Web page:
The strains of the Kelley Family’s acoustic guitar and fiddle wafted from the Kroc Center’s banquet hall Saturday to the patio, where the Duke family enjoyed a lunch of Sconyers barbecue sandwiches and potato chips.
Lenny, Mylene and daughter Heather Duke have attended the Eryn Eubanks and the Family Fold Music Festival every year to support their friend Eubanks and Lynndale Inc., which helps adults with developmental disabilities.
“We feel like it’s a good cause,” Lenny Duke said.
Heather, 13, and her best friend, Rachel Stanton, 11, said they love the music and the food.
Fifteen regional acts from genres ranging from bluegrass to gospel to barbershop entertained the audience while they danced, socialized and placed bids on silent auction items, including some made by participants at Lynndale.
Eubanks became acquainted with Lynndale and its mission when she and her band played a Christmas party there in 2007.
“We had the best time,” she said. “We were wanting to start up an annual event like a music festival. We wanted it to benefit some sort of organization. After that Christmas party it was like, that’s the one we want to benefit right there.”
They’ve been presenting the festival and raising money for Lynndale since 2008. Last year, they raised about $6,000, Executive Director Veronica Nipper said.
She said the money is used for a variety of extracurricular activities and items that the organization can’t otherwise afford, such as Braille materials, music, art materials and outings.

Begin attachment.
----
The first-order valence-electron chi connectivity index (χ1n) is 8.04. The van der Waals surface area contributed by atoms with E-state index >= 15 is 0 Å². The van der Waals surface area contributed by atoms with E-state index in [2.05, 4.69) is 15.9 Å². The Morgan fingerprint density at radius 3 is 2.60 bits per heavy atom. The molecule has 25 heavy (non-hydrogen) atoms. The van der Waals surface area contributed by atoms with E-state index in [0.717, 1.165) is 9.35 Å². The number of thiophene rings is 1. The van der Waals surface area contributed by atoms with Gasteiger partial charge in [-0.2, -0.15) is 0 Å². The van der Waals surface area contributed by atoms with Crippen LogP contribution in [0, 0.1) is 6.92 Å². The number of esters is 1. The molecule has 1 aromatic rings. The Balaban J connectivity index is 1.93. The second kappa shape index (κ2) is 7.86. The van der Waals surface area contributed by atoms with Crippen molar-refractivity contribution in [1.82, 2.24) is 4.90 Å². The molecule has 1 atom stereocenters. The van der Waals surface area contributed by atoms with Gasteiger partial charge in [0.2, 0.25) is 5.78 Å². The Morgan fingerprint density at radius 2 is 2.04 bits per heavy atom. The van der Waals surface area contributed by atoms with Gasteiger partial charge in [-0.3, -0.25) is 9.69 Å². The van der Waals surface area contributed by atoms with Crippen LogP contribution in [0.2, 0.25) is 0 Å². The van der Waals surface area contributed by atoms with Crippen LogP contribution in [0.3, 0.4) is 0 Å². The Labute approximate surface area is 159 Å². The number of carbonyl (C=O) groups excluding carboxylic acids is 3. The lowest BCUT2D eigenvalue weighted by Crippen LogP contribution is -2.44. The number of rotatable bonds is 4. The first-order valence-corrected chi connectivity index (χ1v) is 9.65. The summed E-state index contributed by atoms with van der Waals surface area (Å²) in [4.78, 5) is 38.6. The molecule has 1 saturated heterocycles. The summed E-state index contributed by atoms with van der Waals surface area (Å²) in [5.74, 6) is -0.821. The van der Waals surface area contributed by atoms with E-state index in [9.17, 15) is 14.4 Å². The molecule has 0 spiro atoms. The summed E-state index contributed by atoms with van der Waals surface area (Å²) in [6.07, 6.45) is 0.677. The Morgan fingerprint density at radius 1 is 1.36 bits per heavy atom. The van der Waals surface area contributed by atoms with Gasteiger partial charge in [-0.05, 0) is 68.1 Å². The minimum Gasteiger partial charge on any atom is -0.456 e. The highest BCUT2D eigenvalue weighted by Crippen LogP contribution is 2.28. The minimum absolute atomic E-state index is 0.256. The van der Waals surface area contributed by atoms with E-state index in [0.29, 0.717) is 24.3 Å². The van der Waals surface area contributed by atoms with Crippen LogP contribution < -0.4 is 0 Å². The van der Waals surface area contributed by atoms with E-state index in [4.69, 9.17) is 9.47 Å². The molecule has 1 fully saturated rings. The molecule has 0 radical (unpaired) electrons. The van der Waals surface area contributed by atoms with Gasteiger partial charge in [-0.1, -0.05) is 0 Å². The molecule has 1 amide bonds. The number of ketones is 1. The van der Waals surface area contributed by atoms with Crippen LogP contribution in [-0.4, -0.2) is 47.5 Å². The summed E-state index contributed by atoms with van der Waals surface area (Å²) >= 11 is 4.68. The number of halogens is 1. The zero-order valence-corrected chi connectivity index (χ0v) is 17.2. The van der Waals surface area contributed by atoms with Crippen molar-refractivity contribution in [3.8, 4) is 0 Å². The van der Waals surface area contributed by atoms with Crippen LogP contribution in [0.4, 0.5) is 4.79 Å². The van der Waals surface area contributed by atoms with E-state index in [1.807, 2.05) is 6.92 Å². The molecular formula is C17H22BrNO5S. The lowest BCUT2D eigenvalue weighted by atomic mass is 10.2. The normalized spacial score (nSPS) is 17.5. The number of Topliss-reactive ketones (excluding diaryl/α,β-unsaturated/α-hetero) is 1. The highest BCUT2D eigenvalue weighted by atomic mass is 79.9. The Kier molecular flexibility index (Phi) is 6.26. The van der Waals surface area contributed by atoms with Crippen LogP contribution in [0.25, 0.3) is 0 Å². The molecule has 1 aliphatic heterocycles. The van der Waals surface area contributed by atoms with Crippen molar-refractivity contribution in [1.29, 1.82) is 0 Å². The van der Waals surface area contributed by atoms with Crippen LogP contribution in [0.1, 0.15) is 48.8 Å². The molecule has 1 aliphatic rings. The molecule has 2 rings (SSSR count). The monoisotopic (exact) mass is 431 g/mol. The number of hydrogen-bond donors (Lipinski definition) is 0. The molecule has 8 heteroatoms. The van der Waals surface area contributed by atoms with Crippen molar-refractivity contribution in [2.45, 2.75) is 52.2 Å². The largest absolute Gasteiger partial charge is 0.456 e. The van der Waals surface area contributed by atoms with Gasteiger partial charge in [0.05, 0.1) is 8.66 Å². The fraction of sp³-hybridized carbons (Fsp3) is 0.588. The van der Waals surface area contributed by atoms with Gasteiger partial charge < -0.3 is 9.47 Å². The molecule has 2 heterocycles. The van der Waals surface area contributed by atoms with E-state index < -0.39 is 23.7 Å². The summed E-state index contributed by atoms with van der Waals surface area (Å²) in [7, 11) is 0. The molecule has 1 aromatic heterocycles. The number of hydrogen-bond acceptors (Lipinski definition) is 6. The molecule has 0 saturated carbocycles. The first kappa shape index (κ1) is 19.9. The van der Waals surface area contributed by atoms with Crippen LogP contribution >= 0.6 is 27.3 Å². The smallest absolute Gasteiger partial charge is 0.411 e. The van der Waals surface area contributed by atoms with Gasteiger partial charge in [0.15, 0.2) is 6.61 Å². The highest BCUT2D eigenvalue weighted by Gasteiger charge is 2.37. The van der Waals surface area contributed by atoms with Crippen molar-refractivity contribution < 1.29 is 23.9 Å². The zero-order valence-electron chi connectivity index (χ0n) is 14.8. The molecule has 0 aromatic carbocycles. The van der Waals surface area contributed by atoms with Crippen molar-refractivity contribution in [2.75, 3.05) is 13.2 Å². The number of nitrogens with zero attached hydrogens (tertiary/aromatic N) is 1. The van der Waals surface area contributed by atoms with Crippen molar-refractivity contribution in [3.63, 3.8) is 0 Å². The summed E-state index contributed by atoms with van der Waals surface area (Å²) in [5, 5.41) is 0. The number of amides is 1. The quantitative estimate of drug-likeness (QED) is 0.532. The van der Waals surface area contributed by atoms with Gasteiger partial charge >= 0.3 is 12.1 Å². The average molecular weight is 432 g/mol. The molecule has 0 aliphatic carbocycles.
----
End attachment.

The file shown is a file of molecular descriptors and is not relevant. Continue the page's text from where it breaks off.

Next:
“Overall, it helps us to enhance and offer opportunities to do things that they may not get a chance to do at home,” she said.
Eubanks said the amount the festival has been able to raise has lessened since the first years, as the economy has worsened. Nipper said the first year brought in about $10,000.
In the beginning, Eubanks said she was able to book national acts such as Mike Compton, who played mandolin on the O Brother, Where Art Thou? soundtrack, and Charlotte Ritchie, a Southern gospel vocalist who regularly performs on Gaither programs.
Lately, most of the artists have been regional, but they usually play to a packed house, Eubanks said.
“You’ve got the bluegrass, gospel, Celtic, Appalachian music, rock and roll music – old rock ’n’ roll,” she said.
Eubanks wants the festival to shine a light on Lynndale.
“They are so important to this community, not just for the people with developmental disabilities, but also for their families,” she said.